Sunday, January 27, 2008

President Gordon B. Hinckley dies at age 97

From - LDS Newsline

President Gordon B. Hinckley, who led The Church of Jesus Christ of Latter-day Saints through explosive growth during his more than 12 years as president, died at 7 p.m. today of causes incident to age, surrounded by family. He was 97.

Church newsroom articles on President Hinckley

A good collection of media articles and comments at Guy Murray's Messenger and Advocate blog.

Numerous other articles and comments throughout the Bloggernacle.

A beautiful quote from President Hinckley, cited in a Salt Lake Tribune article --
"I am an old man given to meditation and prayer. I would enjoy sitting in a rocker, swallowing prescriptions, listening to soft music, and contemplating the things of the universe. But such activity offers no challenge and makes no contribution.

"I wish to be up and doing. I wish to face each day with resolution and purpose. I wish to use every waking hour to give encouragement to bless those whose burdens are heavy, to build faith and strength of testimony. If in the process I should die on some distant strand while speaking to my friends in the church, it would be better than if I were to spend my days, looking out languidly upon the world without purpose or design." April 5, 1997

In President Monson's closing address of Hinckley's funeral, he related an incident where President Hinckley's doctor tried to get Monson to persuade Hinckley to actually use his cane for walking. Monson reports his reply -- "I am his counselor. You are his doctor. You tell him!".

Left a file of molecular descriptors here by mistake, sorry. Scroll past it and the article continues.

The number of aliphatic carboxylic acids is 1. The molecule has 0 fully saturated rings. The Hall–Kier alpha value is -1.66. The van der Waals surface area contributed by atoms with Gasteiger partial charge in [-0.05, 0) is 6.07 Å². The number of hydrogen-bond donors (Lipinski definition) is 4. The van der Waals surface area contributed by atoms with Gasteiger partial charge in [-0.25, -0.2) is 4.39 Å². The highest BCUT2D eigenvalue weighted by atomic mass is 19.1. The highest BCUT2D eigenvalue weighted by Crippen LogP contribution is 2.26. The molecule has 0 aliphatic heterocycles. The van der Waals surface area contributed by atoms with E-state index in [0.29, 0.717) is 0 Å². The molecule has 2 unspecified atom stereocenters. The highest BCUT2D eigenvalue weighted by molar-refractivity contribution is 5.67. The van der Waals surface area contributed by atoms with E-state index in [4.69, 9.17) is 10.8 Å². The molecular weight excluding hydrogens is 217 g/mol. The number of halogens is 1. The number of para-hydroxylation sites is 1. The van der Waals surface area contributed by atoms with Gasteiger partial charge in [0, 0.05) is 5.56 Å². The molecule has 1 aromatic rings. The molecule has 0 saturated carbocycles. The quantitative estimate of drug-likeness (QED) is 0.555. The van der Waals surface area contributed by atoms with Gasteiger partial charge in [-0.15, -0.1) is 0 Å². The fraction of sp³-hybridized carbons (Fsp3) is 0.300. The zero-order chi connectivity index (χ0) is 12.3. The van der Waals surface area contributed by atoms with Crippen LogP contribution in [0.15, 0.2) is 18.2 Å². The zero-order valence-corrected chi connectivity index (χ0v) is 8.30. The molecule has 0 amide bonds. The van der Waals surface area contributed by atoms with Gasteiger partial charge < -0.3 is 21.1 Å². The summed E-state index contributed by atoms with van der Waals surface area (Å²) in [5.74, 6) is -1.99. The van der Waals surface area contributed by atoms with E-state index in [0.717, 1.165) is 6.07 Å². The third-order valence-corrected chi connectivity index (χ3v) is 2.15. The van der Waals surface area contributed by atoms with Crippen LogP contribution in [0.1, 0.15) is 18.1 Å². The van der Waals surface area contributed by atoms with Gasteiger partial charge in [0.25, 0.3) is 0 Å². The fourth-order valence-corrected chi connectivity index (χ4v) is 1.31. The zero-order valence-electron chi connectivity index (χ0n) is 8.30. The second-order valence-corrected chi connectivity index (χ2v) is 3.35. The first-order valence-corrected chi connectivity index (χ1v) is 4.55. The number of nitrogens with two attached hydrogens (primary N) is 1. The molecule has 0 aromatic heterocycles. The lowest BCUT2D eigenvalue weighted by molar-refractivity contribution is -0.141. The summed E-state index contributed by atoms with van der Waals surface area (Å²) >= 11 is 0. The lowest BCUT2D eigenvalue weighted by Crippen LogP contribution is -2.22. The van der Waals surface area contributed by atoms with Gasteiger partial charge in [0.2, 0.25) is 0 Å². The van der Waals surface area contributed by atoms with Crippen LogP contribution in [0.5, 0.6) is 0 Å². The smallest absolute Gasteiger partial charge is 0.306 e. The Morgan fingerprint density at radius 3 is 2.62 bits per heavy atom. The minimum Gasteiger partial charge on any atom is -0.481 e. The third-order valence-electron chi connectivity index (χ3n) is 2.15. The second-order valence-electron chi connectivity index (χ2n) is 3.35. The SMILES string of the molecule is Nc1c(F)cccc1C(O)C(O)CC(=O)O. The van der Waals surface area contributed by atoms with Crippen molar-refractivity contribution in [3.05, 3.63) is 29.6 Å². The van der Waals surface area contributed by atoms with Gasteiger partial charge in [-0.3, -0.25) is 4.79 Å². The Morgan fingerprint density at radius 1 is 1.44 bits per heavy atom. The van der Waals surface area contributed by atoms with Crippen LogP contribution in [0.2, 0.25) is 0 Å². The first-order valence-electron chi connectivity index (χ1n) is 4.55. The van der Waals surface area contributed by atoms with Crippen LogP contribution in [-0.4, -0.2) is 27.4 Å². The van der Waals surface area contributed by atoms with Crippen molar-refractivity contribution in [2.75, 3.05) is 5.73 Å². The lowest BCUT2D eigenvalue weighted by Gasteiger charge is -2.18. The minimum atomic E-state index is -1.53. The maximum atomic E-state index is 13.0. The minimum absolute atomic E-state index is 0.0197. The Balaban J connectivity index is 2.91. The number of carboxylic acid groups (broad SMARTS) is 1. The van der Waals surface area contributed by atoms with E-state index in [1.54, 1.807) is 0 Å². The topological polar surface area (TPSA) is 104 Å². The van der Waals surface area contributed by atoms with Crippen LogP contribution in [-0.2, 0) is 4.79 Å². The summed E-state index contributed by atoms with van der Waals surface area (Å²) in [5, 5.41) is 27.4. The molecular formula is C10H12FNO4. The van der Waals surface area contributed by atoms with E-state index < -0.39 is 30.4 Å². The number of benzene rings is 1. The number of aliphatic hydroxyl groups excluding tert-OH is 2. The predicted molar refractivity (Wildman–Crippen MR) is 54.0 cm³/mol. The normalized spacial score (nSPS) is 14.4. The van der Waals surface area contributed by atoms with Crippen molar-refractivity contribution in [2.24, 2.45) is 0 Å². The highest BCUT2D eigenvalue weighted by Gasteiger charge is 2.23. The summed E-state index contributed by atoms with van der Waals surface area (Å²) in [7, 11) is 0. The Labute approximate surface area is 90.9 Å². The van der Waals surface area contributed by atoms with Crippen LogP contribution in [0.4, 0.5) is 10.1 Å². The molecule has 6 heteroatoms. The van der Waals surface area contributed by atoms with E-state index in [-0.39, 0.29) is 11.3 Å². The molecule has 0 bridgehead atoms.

Another anecdote from a Salt Lake Tribune reader --

At the centennial scout jamboral in Filmore, Gordon B. Hinckley was presented with a walking stick from the scouts. His quip was, "Thanks! I might need this when I get old!"

Overall impression from the funeral speakers was of the deeply felt the loss of a great man, and a great friend.

Though he was born in a different era, he truly was a man for our times.

His countenance seemed to soften with age, a fine patina formed through years of time. Weathered by long experience, afflicted with disease, he nonetheless maintained a remarkable resilience. He was well characterized by Elder Eyring, in his farewell address to President Hinckley, with the optimistic phrase that summarized his world-view: "Things will turn out all right. They always do."

As with all of us, President Hinckley's greatest legacy was established in his simple resolve to carry forth the Lord's work. He delivered no sweeping new revelations, unravelled no gordian-knot mysteries of doctrine, invented no brilliant innovations. Rather, he faced forward with firm resolve to build upon and follow through with established plans, strengthening the programs of the Church, and welcoming the throngs of new converts that continue to come in an overwhelming tide.

His steadfast example will be missed, as will his indomitable good humor.

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